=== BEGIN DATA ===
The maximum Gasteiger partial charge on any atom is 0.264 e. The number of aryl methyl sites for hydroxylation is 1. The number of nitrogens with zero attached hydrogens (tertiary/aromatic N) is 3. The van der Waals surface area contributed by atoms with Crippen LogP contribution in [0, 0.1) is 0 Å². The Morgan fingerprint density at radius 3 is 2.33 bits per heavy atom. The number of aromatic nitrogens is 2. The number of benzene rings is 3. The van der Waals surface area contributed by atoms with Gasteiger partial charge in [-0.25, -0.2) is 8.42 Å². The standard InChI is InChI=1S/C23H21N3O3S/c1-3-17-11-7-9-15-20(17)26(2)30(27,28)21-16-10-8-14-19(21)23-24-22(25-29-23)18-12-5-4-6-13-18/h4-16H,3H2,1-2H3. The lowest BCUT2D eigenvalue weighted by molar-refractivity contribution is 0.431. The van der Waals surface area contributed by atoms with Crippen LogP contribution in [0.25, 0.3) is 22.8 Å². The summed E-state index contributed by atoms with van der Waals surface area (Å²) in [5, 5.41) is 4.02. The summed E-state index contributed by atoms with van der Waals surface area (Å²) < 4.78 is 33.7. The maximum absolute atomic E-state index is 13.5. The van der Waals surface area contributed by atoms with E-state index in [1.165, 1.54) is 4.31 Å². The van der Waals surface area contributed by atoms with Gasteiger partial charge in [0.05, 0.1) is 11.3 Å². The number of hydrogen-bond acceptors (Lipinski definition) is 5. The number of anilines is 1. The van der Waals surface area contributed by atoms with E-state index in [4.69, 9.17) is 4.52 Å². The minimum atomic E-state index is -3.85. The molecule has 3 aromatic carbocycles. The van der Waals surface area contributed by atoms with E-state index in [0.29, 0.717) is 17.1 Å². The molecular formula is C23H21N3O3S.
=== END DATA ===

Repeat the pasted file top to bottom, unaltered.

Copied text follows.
The maximum Gasteiger partial charge on any atom is 0.264 e. The number of aryl methyl sites for hydroxylation is 1. The number of nitrogens with zero attached hydrogens (tertiary/aromatic N) is 3. The van der Waals surface area contributed by atoms with Crippen LogP contribution in [0, 0.1) is 0 Å². The Morgan fingerprint density at radius 3 is 2.33 bits per heavy atom. The number of aromatic nitrogens is 2. The number of benzene rings is 3. The van der Waals surface area contributed by atoms with Gasteiger partial charge in [-0.25, -0.2) is 8.42 Å². The standard InChI is InChI=1S/C23H21N3O3S/c1-3-17-11-7-9-15-20(17)26(2)30(27,28)21-16-10-8-14-19(21)23-24-22(25-29-23)18-12-5-4-6-13-18/h4-16H,3H2,1-2H3. The lowest BCUT2D eigenvalue weighted by molar-refractivity contribution is 0.431. The van der Waals surface area contributed by atoms with Crippen LogP contribution in [0.25, 0.3) is 22.8 Å². The summed E-state index contributed by atoms with van der Waals surface area (Å²) in [5, 5.41) is 4.02. The summed E-state index contributed by atoms with van der Waals surface area (Å²) < 4.78 is 33.7. The maximum absolute atomic E-state index is 13.5. The van der Waals surface area contributed by atoms with E-state index in [1.165, 1.54) is 4.31 Å². The van der Waals surface area contributed by atoms with Gasteiger partial charge in [0.05, 0.1) is 11.3 Å². The number of hydrogen-bond acceptors (Lipinski definition) is 5. The number of anilines is 1. The van der Waals surface area contributed by atoms with E-state index in [4.69, 9.17) is 4.52 Å². The minimum atomic E-state index is -3.85. The molecule has 3 aromatic carbocycles. The van der Waals surface area contributed by atoms with E-state index in [0.29, 0.717) is 17.1 Å². The molecular formula is C23H21N3O3S.